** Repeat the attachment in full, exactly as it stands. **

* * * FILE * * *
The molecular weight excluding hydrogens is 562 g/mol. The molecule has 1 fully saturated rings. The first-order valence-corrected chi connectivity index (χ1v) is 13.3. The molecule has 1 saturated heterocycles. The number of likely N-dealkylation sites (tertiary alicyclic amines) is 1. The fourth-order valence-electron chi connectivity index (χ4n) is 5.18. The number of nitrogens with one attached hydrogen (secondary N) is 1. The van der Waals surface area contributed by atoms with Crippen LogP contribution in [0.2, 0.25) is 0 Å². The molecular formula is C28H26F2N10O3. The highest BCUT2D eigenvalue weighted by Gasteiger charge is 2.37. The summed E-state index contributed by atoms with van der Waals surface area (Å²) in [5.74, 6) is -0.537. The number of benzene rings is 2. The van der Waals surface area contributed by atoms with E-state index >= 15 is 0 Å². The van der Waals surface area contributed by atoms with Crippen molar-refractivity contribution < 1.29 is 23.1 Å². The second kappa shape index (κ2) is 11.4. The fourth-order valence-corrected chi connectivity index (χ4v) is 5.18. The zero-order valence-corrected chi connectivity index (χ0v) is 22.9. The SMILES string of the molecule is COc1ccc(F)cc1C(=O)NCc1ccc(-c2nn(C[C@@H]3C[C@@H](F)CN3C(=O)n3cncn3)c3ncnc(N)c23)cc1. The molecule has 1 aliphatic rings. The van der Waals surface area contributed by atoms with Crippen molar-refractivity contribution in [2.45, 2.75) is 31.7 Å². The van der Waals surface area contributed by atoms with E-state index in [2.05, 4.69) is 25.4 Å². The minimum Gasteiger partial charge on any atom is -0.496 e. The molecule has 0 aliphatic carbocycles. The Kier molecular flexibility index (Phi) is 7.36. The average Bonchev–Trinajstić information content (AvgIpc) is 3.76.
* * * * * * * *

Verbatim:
The molecular weight excluding hydrogens is 562 g/mol. The molecule has 1 fully saturated rings. The first-order valence-corrected chi connectivity index (χ1v) is 13.3. The molecule has 1 saturated heterocycles. The number of likely N-dealkylation sites (tertiary alicyclic amines) is 1. The fourth-order valence-electron chi connectivity index (χ4n) is 5.18. The number of nitrogens with one attached hydrogen (secondary N) is 1. The van der Waals surface area contributed by atoms with Crippen LogP contribution in [0.2, 0.25) is 0 Å². The molecular formula is C28H26F2N10O3. The highest BCUT2D eigenvalue weighted by Gasteiger charge is 2.37. The summed E-state index contributed by atoms with van der Waals surface area (Å²) in [5.74, 6) is -0.537. The number of benzene rings is 2. The van der Waals surface area contributed by atoms with E-state index >= 15 is 0 Å². The van der Waals surface area contributed by atoms with Crippen molar-refractivity contribution < 1.29 is 23.1 Å². The second kappa shape index (κ2) is 11.4. The fourth-order valence-corrected chi connectivity index (χ4v) is 5.18. The zero-order valence-corrected chi connectivity index (χ0v) is 22.9. The SMILES string of the molecule is COc1ccc(F)cc1C(=O)NCc1ccc(-c2nn(C[C@@H]3C[C@@H](F)CN3C(=O)n3cncn3)c3ncnc(N)c23)cc1. The molecule has 1 aliphatic rings. The van der Waals surface area contributed by atoms with Crippen molar-refractivity contribution in [2.45, 2.75) is 31.7 Å². The van der Waals surface area contributed by atoms with E-state index in [2.05, 4.69) is 25.4 Å². The minimum Gasteiger partial charge on any atom is -0.496 e. The molecule has 0 aliphatic carbocycles. The Kier molecular flexibility index (Phi) is 7.36. The average Bonchev–Trinajstić information content (AvgIpc) is 3.76.